Drones Could Halve Carbon Emissions: Report Says

Commercial Drone

A new report published on Tuesday by Inmarsat and Cranfield University said Unmanned aerial vehicles (UAVs) provide “an unprecedented opportunity for the logistics industry to reduce its environmental impact.”

Cranfield University used its modelling and primary data resources to compare the CO2 emissions emitted by UAVs and small light commercial vehicles (LCVs). The results found a significant reduction in CO2 emissions produced when using UAVs for freight delivery.

“Unless autonomous vehicles and unmanned aviation are safely and securely integrated into managed airspace, their true potential cannot be unlocked on a commercial scale.”

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Anthony Spouncer

The report found that an LCV delivering ten packages per eight-hour shift over a five kilometres range, generates 3,394 grams of CO2 per 24 hours, meanwhile, a large-sized UAV with a 50 kilograms load generates 1,800 grams of emissions per 24 hours.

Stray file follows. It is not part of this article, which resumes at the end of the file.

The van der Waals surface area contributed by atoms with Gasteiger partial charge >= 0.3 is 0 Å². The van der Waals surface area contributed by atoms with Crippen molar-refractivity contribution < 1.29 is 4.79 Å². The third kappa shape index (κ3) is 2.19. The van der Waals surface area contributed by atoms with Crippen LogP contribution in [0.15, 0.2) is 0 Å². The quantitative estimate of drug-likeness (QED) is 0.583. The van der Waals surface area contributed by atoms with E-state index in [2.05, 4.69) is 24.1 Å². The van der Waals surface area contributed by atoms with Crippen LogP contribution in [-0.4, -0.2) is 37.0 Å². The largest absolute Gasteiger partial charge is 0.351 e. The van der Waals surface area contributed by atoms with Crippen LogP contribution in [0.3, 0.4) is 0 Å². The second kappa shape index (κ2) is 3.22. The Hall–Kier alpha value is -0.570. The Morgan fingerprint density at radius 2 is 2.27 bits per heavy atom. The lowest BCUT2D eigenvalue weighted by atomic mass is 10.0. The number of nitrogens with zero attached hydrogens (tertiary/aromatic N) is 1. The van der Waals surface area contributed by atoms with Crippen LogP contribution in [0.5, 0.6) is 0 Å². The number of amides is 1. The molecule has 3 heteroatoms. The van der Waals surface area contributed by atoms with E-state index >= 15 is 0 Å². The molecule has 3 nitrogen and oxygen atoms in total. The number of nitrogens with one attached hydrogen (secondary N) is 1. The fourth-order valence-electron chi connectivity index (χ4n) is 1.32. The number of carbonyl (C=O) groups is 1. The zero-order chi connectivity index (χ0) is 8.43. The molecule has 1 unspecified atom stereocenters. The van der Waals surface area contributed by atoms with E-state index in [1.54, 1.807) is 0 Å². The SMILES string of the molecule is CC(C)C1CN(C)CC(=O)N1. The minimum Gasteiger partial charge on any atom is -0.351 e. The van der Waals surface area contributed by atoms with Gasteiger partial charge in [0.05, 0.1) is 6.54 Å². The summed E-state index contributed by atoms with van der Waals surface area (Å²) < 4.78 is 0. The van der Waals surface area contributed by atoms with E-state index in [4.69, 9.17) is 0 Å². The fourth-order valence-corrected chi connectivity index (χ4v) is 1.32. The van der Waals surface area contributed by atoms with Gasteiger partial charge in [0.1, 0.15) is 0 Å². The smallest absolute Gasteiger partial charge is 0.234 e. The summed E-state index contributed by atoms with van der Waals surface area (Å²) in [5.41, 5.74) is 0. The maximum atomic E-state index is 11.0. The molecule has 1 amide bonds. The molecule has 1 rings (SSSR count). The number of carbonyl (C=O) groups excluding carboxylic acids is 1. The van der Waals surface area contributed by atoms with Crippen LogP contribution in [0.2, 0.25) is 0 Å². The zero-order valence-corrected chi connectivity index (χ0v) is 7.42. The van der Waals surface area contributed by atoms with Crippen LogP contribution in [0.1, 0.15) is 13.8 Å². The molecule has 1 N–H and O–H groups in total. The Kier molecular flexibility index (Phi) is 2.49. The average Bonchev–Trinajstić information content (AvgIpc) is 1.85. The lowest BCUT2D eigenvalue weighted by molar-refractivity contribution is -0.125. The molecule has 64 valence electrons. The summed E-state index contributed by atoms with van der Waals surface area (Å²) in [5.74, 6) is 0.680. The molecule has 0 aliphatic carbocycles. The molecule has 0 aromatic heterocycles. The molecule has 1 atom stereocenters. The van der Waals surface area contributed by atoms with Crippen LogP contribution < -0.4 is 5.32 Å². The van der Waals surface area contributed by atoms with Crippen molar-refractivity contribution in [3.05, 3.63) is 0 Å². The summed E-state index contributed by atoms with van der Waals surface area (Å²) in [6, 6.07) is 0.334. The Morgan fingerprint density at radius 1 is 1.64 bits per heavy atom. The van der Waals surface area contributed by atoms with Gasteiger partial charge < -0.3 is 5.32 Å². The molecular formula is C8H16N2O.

A medium-sized UAV with a five-kilogram load and a 36 kilometres range, generates 2,160 grams of CO2 over the same period.

“Our new report with Cranfield University is packed with valuable insights that reinforce the positive and far-reaching impact of commercial UAVs on numerous aspects of society and business, However, it’s also clear that unless autonomous vehicles and unmanned aviation are safely and securely integrated into managed airspace, their true potential cannot be unlocked on a commercial scale,” Inmarsat’s Senior Director of UAVs, Anthony Spouncer said. 

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Karim Tolba

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